The distinctness and diversity of Ethiopian barleys
- Cite this article as:
- Bjørnstad, A., Demissie, A., Kilian, A. et al. Theor Appl Genet (1997) 94: 514. doi:10.1007/s001220050445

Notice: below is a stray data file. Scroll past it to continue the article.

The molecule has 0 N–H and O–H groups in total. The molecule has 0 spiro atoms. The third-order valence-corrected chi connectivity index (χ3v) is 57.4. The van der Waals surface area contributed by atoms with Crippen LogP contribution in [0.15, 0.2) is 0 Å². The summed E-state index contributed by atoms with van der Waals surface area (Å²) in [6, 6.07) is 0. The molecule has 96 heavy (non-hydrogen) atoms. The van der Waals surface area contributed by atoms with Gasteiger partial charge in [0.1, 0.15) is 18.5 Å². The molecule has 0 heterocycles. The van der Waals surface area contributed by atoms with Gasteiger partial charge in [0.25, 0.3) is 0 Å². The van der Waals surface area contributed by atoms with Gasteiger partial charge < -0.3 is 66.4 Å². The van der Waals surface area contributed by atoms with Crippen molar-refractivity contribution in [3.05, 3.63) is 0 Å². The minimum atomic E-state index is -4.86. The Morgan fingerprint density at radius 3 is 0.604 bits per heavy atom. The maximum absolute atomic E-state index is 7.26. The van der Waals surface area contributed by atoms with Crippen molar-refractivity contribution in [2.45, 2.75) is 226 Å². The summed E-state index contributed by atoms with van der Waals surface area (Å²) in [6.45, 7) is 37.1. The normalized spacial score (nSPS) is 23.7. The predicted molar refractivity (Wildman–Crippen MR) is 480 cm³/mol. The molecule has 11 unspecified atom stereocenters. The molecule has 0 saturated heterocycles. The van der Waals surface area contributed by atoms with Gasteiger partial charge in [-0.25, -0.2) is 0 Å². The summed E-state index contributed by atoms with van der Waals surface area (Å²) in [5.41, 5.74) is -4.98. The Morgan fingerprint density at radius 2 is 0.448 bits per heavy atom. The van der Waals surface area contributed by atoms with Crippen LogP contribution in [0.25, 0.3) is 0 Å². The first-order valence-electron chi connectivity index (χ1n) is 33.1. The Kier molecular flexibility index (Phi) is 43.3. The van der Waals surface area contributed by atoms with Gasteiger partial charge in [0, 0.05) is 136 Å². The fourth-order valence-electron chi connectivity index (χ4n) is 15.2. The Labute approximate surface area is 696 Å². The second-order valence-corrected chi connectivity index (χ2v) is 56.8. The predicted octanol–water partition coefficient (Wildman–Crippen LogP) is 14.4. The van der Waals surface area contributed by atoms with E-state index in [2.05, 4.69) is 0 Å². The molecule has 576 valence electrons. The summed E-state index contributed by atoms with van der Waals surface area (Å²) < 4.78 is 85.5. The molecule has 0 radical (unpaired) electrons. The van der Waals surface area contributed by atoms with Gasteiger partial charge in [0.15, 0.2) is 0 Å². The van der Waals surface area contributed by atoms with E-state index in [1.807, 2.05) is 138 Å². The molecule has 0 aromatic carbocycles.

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The relative diversity and distinctness of Ethiopian barleys has been investigated using (1) morphology/isozyme/hordein polymorphisms and (2) RFLP markers. In the former a set of 51 landraces from over the whole of Ethiopia was compared with Iranian landraces based on data from previous studies and new hordein data. The two sets of landraces were found to have a comparable diversity. The Ethiopian ones are more diverse morphologically (5 traits), are similar in numbers of alleles per protein locus (17 loci) and in genetic differentiation, but are less diverse in average heterozygosity per locus and degree of polymorphism. However, on the basis of the hordein data the two sources of germplasm are very distinct. The correlation between morphological and protein diversity is very low. In the RFLP study 28 probes evenly distributed across the genome were used to analyse 43 Ethiopian landraces (represented by one single genotype) and to compare them with modern cultivars from North America, Europe and Japan, as well as 3 landraces from Iran, 1 from Nepal, and 1 accession of H. spontaneum from Afghanistan. The major finding was that the Ethiopian germplasm appears to be significantly less diverse than the modern germplasm but that it is genotypically very distinct. The apparent contradiction between a high diversity of useful genes coming from Ethiopia and an apparently low diversity at the DNA level is discussed.